26 March 1999

Delayed harvest can be beneficial

DELAYING harvesting fermented cereal whole-crop to increase dry matter % helps boost feed intake and milk yield when fed to dairy cows. But it does not alter the composition or levels of milk fat and protein.

According to CEDARs Richard Phipps, whole-crop trials conducted as part of a two-year MDC-funded project are helping clarify the effect of dry matter on feed intake and animal performance.

In trials at CEDAR, using Holstein Friesian dairy cows, feed intakes increased from 10.9kg DM/head/day for 30% DM whole-crop to 13.7kg DM/head/day for whole-crop treated with urea. Urea can be used to produce an alkaline feed which can boost intakes of grass silage.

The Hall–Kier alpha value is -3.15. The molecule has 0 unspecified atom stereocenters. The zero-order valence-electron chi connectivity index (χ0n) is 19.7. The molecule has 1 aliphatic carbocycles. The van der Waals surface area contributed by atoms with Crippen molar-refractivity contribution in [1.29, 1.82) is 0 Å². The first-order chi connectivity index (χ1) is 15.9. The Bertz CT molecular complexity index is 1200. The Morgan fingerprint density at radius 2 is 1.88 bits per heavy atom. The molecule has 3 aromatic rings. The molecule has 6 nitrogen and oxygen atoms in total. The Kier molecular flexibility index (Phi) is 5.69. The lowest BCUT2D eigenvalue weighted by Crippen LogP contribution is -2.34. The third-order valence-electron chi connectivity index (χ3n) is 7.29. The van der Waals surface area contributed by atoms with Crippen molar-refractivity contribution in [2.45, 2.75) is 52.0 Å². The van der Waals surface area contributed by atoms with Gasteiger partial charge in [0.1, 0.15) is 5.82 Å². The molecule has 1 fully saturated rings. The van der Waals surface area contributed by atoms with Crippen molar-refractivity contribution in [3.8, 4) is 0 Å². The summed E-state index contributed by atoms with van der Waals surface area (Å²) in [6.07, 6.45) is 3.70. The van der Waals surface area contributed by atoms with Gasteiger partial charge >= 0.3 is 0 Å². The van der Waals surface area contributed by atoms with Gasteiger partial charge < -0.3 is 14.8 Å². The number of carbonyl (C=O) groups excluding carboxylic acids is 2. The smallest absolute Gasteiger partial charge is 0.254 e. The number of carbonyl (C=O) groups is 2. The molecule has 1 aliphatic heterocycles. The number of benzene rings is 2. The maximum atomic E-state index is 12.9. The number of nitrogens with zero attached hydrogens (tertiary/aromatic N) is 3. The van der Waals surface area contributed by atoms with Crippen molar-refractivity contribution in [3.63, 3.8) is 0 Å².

Similarly, milk yields rose from 27.9kg/cow/day to 29.2kg/cow/ day for cows in early lactation on low and high DMwhole-crop, respectively. Milk fat and protein did not alter significantly, said Dr Phipps.

While treating whole-crop with urea to produce an alkaline feed appears to be beneficial boosting milk protein compared with high DM fermented whole-crop, it has disadvantages. Lower starch in urea-treated whole-crop reduces feed value, and there is also a higher risk of nitrogen being excreted by stock to which it is fed, said Dr Phipps. "Thats increases feed losses and is not a good environmental message," he commented.

The advantage of harvesting more mature whole-crop to increase DM yield/ha is attractive, but Dr Phipps warned that tests to establish the ME value of higher dry matter crops were unreliable. This may affect ration formulation giving too high an ME value and this should be taken into account, he said.